You shouldn’t wait to get something medically checked out, but do wait to freak out or worry too much over a diagnosis. Second opinions are often encouraged. The Center for Advancing Health, for example, says second opinions can be difficult for people, but the results that come out of it will make people feel more confident in the diagnosis.
The food cooking in this microwave
OK, now this is awesome. Cooking up a Hot Pocket or brewing up some mac and cheese? Well, there’s a microwave that’ll play YouTube videos for you while you’re waiting for your food to cook. Not a bad way to spend that 1 minute, 30 seconds it takes to cook your dinner.
Choosing a religion
Oh, you thought choosing a religion would be easy? Well, there’s a bunch of religions that you may not have heard of, and some experts have advised researching different churches and beliefs so you can get the full scope of what’s out there before settling on a faith (or not).
To call your potential employer for a little bit
Don’t call the place you just interviewed with immediately after you’re done with the interview. Job expert Ronnie Ann explained that waiting about a week to send a thank-you note or follow-up phone call to the company can actually help you get the job.
“Show you have patience and professionalism by waiting at least a week – or better yet two (depending on the type of job) – before you follow-up after the thank you note,” Ann wrote.
This is an ongoing trend for Americans: It seems people are waiting to actually get married. ABC News reported back in June that most Americans are waiting until they're a little older — 25.1 years old for women, 26.8 years old for men — to get married, mostly so they can get a handle on their lives and career goals before settling down.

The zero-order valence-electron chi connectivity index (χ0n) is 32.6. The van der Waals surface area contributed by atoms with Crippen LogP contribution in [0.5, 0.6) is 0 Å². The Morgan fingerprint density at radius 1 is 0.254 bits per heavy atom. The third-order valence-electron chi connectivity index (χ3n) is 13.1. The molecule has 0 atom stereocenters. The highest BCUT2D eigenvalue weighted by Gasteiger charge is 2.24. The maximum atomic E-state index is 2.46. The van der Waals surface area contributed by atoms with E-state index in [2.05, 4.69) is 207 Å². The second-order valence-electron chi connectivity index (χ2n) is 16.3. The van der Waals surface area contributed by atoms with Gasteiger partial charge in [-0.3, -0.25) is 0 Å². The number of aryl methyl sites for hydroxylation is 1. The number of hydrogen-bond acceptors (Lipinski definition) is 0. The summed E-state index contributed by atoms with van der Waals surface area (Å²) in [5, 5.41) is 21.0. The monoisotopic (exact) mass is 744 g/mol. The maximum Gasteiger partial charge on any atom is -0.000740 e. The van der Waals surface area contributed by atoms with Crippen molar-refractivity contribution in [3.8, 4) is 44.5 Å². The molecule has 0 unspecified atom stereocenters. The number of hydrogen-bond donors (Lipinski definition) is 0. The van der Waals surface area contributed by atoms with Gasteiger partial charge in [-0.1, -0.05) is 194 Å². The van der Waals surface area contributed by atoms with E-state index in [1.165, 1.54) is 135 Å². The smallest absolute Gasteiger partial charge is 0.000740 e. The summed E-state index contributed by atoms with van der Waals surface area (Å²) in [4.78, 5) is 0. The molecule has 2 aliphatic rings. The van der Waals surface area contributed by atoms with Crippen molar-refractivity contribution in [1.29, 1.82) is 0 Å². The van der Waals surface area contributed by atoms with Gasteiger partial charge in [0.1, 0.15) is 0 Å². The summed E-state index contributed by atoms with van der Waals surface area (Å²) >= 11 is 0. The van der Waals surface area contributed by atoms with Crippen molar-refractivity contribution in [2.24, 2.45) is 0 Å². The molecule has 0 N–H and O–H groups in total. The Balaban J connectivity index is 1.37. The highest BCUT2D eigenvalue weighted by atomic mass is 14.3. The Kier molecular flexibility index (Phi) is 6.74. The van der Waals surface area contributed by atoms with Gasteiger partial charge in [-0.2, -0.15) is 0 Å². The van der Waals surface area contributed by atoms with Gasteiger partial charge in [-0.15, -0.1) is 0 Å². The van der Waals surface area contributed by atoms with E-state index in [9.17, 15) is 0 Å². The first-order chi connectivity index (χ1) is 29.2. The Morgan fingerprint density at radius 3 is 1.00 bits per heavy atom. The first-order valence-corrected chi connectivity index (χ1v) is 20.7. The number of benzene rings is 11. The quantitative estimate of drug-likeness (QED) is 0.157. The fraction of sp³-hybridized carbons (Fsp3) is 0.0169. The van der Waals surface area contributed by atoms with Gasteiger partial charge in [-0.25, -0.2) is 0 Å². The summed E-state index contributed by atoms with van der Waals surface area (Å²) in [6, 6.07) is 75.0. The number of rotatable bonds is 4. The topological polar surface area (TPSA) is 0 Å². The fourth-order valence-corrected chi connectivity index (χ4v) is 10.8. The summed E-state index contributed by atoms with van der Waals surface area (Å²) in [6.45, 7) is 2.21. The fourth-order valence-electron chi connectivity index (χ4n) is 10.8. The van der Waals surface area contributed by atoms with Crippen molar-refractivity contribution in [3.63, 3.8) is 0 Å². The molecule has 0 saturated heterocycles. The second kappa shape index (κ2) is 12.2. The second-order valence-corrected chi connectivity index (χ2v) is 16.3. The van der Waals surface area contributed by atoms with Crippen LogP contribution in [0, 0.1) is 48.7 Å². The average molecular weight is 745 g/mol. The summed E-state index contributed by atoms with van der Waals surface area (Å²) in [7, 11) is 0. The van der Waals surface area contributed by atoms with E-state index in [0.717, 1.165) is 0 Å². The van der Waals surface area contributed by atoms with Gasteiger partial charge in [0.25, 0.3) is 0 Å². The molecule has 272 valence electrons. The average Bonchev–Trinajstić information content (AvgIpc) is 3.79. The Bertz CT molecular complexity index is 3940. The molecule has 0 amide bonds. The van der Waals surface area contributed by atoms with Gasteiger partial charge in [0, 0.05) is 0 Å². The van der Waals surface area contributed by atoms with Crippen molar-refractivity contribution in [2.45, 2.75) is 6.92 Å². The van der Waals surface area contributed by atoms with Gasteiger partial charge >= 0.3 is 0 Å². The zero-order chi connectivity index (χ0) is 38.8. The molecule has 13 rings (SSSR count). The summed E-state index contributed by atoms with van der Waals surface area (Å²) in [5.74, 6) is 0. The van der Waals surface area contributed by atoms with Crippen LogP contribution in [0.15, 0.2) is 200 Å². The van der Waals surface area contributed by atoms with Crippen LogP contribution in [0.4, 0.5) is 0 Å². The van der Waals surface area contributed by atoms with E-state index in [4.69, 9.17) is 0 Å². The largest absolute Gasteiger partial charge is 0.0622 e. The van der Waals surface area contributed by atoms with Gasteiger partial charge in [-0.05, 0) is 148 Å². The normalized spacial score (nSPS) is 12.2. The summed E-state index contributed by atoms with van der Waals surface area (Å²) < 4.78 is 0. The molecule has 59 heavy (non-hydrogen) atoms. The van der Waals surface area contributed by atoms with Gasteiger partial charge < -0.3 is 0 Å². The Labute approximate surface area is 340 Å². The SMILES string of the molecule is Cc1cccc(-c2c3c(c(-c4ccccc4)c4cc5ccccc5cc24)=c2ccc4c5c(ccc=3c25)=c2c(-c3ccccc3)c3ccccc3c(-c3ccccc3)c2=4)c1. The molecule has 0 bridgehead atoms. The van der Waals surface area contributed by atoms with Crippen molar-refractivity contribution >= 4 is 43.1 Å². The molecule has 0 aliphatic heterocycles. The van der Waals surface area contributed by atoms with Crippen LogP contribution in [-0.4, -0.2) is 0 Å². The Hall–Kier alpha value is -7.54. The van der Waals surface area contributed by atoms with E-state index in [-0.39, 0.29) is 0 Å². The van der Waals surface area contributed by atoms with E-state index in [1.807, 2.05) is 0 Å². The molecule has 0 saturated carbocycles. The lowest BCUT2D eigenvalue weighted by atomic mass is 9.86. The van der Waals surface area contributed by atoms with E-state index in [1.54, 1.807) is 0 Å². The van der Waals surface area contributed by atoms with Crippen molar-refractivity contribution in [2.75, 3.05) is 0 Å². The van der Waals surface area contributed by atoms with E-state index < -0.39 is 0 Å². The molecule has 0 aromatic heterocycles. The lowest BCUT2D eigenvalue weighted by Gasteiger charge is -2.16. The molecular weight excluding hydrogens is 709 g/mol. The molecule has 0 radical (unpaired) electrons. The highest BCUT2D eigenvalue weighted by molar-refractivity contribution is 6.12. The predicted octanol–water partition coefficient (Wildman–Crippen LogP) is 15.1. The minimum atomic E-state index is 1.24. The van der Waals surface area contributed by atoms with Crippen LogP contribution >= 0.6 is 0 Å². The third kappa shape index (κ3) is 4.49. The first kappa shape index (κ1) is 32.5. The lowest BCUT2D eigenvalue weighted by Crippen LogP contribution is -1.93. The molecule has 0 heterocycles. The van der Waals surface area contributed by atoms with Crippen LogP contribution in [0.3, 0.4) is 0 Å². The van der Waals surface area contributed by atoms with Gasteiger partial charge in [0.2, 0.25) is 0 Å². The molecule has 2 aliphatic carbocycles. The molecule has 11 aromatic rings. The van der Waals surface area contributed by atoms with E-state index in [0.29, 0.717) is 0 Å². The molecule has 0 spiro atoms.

Some Christians aren’t waiting for "The One" anymore when it comes to exploring sexual intercourse, recent studies have found, but there are benefits to waiting for the right person, and some are even scientific. According to WebMD, a new study found sexual quality is higher for those who waited over those who didn’t, the relationship is 22 percent more stable and the satisfaction with those relationships is 20 percent higher, too.
Getting a pregnancy test
What are the benefits of waiting to take a pregnancy test? Well, waiting can help you get more educated on the subject. Whether you’re waiting for the results of the test, or you’re deciding if you should get one or not, you can prepare yourself for what may come next and even start looking up the healthy habits you’ll have to follow if you are indeed pregnant, according to Pregnancy & Baby, a pregnancy resource website.
Don’t go right ahead and start teaching your kid how to use the toilet. Waiting to potty train has its benefits — mostly that they’ll be ahead intellectually and will help you avoid some dissatisfaction while training them, one blogger wrote.
“If you are contemplating potty training and your child is not yet three, give yourself a break and wait it out,” the blogger wrote. “At the end of the game, your child will be just as potty trained as those who started a year ago, except you probably saved yourself a lot of aggravation.”